Movie 43 (2013) - Calling this a black comedy is an insult to comedy...of any colour. Calling it tasteless is giving it too much credit. This was pure, unadulterated shit. Yes, that's how deep my review is going to be: 'this film was shit'. I never enjoyed previous films by Farrelly brothers, but this latest venture by Peter Farrelly has been universally panned. It's astounding that A-listers signed on for this, and to be honest, they have done nothing wrong. Each separate segment may have seemed like a funny idea - but just two of them together, let alone the entire film, is simply gross-out crap. Farrelly is reported to have said: “Kids, teenagers, 50-somethings who still smoke pot — they’re all going to find something here”. This is possibly the worst attempt at reaching out to the 'lowest common denominator' and the end product is vile, disgusting and pure waste. Watch it only if you have a disturbing curiosity to watch...shit.

Wreck-It Ralph (2012) - Disney's latest animation. Cute. Dull. Forgettable.

Cloud Atlas (2012) - Touted as art, this film bored me so much that I actually walked out. It's not the fact that it was confusing (I knew there were a number of seemingly unconnected storylines and usually that sort of thing rocks my boat), but rather the fact that I could not connect with a single character or story. I did not want to know what happens next to any one of them. I understand that this has been nominated for many awards, but I simply could not sit through it.

Song for Marion (2012) - I have probably never cried so much while watching a film. Vanessa Redgrave plays Marion, who is terminally ill and yet full of life and love. Her seemingly grumpy husband, Arthur, played by Terence Stamp, is in pieces but will not let anyone help or support him. After Marion's death, he severs ties even with his son (Christopher Eccleston), but finds solace in talking to Elizabeth (Gemma Arterton), Marion's community choir teacher. This is a simple story, yet so real, and so beautifully rendered, that it stands out over and above so many other similar stories. The entire cast is remarkable, but Redgrave and Stamp have delivered outstanding performances, where every expression, every glance, every quiver speaks loudly. Recommended only for those who like to bawl once in a while...

To the Wonder (2012) - Ah, Terrence Malick creates another film that critics will rave about, a certain section of the audience will mark as the most beautiful film of the year, media will discuss in profound terms...and the rest of us will simply scratch our heads about. After Tree of Life (2011), I was convinced I had seen the worst film ever made. Well, here is a sequel. Olga Kurylenko, a grown woman, constantly twirls, dances, hops and walks lopsided; she is full of life, you see. Ben Affleck, quietly smiles, follows and watches her; he is a conflicted man, you see. Rachel McAdams, also twirls and dances a bit, but she isn't as full of life as Olga, so she can actually walk in straight lines, sometimes. Javier Bardem is quiet and expressionless; he, too, is a conflicted man. Everyone touches everyone else, then goes away, then comes back to touch, then goes away again. They all speak in half-sentences, and mostly in their minds. They are all searching for something...maybe it's God. I too spoke to God. I asked him to make this torture end. He didn't listen to me for a while. But later, I was saved. The end.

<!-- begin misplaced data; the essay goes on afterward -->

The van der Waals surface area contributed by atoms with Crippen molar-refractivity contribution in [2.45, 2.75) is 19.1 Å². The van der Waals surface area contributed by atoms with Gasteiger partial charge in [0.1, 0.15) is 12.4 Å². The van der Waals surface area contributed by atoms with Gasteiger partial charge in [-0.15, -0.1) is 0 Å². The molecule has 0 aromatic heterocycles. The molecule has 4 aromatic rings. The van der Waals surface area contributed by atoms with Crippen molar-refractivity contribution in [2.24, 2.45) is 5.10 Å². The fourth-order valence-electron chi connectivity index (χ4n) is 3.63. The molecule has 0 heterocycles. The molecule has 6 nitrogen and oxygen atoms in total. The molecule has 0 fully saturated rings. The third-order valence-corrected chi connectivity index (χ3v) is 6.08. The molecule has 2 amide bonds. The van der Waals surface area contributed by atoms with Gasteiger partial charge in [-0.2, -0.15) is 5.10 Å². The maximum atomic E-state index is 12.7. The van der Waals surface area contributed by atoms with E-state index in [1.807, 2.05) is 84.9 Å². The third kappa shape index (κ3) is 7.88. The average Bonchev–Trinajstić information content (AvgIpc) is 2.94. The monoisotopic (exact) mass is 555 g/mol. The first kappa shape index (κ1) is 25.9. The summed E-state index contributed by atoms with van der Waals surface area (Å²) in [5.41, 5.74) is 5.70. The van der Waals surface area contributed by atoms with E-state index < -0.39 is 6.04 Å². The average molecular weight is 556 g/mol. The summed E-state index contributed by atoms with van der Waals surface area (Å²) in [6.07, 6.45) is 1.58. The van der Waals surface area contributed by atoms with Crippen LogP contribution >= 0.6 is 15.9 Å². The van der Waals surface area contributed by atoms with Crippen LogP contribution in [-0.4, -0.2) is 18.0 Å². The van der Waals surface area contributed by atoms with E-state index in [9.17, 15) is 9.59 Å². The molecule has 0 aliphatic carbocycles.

Broken City (2013) - Absolutely nothing new or surprising in this tale of an ex-NYPD detective (Mark Wahlberg), hired by a powerful mayor (Russell Crowe), just before the mayoral elections, to spy on his wife (Katherine Zeta-Jones), who seems to be having an affair with another man. The twists and turns are fairly predictable, yet there is something about this film that is like comfort food. You know exactly what it's going to be like, but also that it will be good, and sometimes that is all you need. A decent 'thriller' straight out of the '80s.

Hansel & Gretel: Witch Hunters (2013) - Hollywood really seems to be running out of story ideas, prompting screenwriters to run to the Brothers Grimm for help. After two bleak Snow White adaptations last year, and a Red Riding Hood the year before, now we have a twisted Hansel and Gretel story, with Jeremy Renner and Gemma Arterton playing the lead characters. The plot is a bit boring, the action mediocre and the entire film is just a pointless venture, really. Still, as a Van Helsing (2004) fan, I can't be too picky about trashy fairytale / monster story adaptations - so I didn't hate it. Still, this one is not recommended in the least!